I had such a strong reaction to Yahoo’s memo eliminating telecommuting that you’d think I actually worked for the company. I find that telecommuting often elicits that kind of reaction and heated debate.

By Jeannie Clary | J. Clary Public Relations

I had such a strong reaction to Yahoo’s memo eliminating telecommuting that you’d think I actually worked for the company. I find that telecommuting often elicits that kind of reaction and heated debate.

Some, like Yahoo CEO Marissa Mayer, think it’s destructive – or at least not productive. One of my former superiors found even the idea of “work/life balance” so repellent that we were forbidden from pitching any related stories on behalf of our clients, no matter how relevant.

Others, like me, would be hard-pressed to return to an office full-time no matter how tempting the rest of the job seemed. At this point in my career, the ability to work from home is a deal breaker for me (although I reserve the right to change my mind on that if needed).

I love almost everything about working from home. I do miss talking with my friends at work about non-work-related stuff, but that’s probably not something bosses would include in their arguments against telecommuting.

I won’t cite studies supporting my support of telecommuting. There are plenty supporting both sides of the issue. I don’t need studies to tell me what I know – working from home allows me to do my best work and be the most productive, and that was true even before I became self-employed. Before J. Clary Public Relations, I worked for a virtual PR agency and have collaborated with some others since, and the results are tremendous.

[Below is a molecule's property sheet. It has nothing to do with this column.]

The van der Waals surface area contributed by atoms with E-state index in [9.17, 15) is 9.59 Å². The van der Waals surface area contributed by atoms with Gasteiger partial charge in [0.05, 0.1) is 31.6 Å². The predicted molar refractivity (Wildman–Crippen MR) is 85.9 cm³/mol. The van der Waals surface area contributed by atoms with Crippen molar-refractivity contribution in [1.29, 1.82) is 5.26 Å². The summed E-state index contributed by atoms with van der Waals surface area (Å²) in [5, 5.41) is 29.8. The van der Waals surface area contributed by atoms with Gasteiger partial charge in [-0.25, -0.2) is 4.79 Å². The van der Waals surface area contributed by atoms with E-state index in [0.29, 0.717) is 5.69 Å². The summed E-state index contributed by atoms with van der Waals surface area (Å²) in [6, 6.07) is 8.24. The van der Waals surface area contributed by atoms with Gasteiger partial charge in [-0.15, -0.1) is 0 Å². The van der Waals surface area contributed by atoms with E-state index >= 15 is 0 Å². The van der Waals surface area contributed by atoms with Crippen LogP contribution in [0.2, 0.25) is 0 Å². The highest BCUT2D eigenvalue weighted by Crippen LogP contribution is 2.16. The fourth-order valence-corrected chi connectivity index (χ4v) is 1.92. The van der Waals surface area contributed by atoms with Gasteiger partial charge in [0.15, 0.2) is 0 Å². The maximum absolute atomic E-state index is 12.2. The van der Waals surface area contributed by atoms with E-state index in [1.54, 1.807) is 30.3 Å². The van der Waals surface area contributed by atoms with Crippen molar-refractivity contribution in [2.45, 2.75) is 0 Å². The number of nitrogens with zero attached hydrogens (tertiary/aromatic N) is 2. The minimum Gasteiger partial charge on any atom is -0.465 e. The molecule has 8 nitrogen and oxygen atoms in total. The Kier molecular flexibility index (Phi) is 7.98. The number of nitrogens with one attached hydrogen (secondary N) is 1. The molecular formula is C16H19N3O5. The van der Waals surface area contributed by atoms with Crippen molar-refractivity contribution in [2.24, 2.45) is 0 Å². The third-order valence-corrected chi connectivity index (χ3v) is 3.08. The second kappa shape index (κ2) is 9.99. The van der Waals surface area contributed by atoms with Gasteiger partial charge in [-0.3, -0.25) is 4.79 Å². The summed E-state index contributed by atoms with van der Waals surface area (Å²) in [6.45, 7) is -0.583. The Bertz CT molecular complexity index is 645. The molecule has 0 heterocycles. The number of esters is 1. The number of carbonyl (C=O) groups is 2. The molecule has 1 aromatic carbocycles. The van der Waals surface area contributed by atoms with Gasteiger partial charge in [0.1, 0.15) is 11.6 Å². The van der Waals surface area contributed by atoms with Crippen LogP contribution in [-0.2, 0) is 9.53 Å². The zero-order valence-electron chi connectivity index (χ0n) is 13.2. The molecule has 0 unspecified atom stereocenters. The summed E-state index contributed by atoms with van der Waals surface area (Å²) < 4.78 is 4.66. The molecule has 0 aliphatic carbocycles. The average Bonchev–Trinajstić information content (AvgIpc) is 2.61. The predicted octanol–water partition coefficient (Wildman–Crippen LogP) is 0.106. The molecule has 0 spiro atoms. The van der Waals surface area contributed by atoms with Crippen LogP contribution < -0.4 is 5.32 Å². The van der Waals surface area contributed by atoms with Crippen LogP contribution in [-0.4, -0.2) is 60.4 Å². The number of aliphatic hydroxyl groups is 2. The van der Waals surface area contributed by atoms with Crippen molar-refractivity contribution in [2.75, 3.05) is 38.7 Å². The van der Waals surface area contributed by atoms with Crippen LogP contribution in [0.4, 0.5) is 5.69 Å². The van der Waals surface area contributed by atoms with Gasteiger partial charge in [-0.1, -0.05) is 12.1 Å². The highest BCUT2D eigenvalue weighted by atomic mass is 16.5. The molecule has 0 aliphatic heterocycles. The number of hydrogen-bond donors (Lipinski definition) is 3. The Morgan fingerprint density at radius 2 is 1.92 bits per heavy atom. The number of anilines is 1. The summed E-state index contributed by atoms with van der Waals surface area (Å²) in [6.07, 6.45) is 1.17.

I previously worked in offices with an open environment. I guess it’s supposed to help with collaboration and is also done for cost purposes. Obviously I got my work done, but that environment often made it more difficult. It was hard to write healthcare tech articles when everyone around me was talking. I always felt weird phone pitching in front of other people.  And for the most part, I had really cool coworkers so the temptation to chat was hard to resist.

Yeah, I know, that’s office life and that’s fine. But for me, the argument that going to an office results in increased productivity is flimsy.

I am so much more productive working from home and working in ways that fit me and my personality. I’m less stressed about life in general and thus, more creative. The bursts of energy and creativity that come when writing or developing pitches are so much easier to harness. The technology available to stay in touch and collaborate has been more than sufficient and is getting better all the time.

Alright, I’ll be honest. Yes, I do laundry or clean my bathroom or go to the grocery store when I don’t feel like working or don’t have a ton to do. Then again – and I hate to spill the beans – even in an office, people spend a lot of time not working because they don’t feel like working or don’t have a ton to do.

What works for me isn’t right for everyone or every organization. Some of my friends love the idea of the flexibility of working from home, but wouldn’t want to give up the bustle and interaction of the office. Whether you work at home or in an office, results come down to communication, teamwork, personalities and management. Choose the option that works for you.

Article contributed by: Jeannie Clary | JClaryPR.com

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